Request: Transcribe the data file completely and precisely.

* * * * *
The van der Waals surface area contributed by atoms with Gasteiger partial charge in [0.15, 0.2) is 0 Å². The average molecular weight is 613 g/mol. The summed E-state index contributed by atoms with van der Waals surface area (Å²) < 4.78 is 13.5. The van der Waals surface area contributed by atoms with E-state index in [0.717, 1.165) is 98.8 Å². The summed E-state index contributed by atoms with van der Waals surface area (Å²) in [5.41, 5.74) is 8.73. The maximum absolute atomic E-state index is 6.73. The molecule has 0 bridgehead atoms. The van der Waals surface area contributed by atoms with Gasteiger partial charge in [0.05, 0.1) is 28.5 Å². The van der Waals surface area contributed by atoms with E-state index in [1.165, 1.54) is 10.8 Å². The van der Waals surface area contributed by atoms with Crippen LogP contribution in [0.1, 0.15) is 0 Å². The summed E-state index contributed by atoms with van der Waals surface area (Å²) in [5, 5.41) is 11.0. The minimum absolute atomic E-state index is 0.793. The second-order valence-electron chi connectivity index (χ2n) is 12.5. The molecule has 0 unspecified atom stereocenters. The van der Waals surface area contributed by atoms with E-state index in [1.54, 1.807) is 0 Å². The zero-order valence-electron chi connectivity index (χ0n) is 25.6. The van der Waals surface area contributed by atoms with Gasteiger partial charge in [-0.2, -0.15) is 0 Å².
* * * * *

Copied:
The van der Waals surface area contributed by atoms with Gasteiger partial charge in [0.15, 0.2) is 0 Å². The average molecular weight is 613 g/mol. The summed E-state index contributed by atoms with van der Waals surface area (Å²) < 4.78 is 13.5. The van der Waals surface area contributed by atoms with E-state index in [0.717, 1.165) is 98.8 Å². The summed E-state index contributed by atoms with van der Waals surface area (Å²) in [5.41, 5.74) is 8.73. The maximum absolute atomic E-state index is 6.73. The molecule has 0 bridgehead atoms. The van der Waals surface area contributed by atoms with Gasteiger partial charge in [0.05, 0.1) is 28.5 Å². The van der Waals surface area contributed by atoms with E-state index in [1.165, 1.54) is 10.8 Å². The van der Waals surface area contributed by atoms with Crippen LogP contribution in [0.1, 0.15) is 0 Å². The summed E-state index contributed by atoms with van der Waals surface area (Å²) in [5, 5.41) is 11.0. The minimum absolute atomic E-state index is 0.793. The second-order valence-electron chi connectivity index (χ2n) is 12.5. The molecule has 0 unspecified atom stereocenters. The van der Waals surface area contributed by atoms with E-state index in [1.54, 1.807) is 0 Å². The zero-order valence-electron chi connectivity index (χ0n) is 25.6. The van der Waals surface area contributed by atoms with Gasteiger partial charge in [-0.2, -0.15) is 0 Å².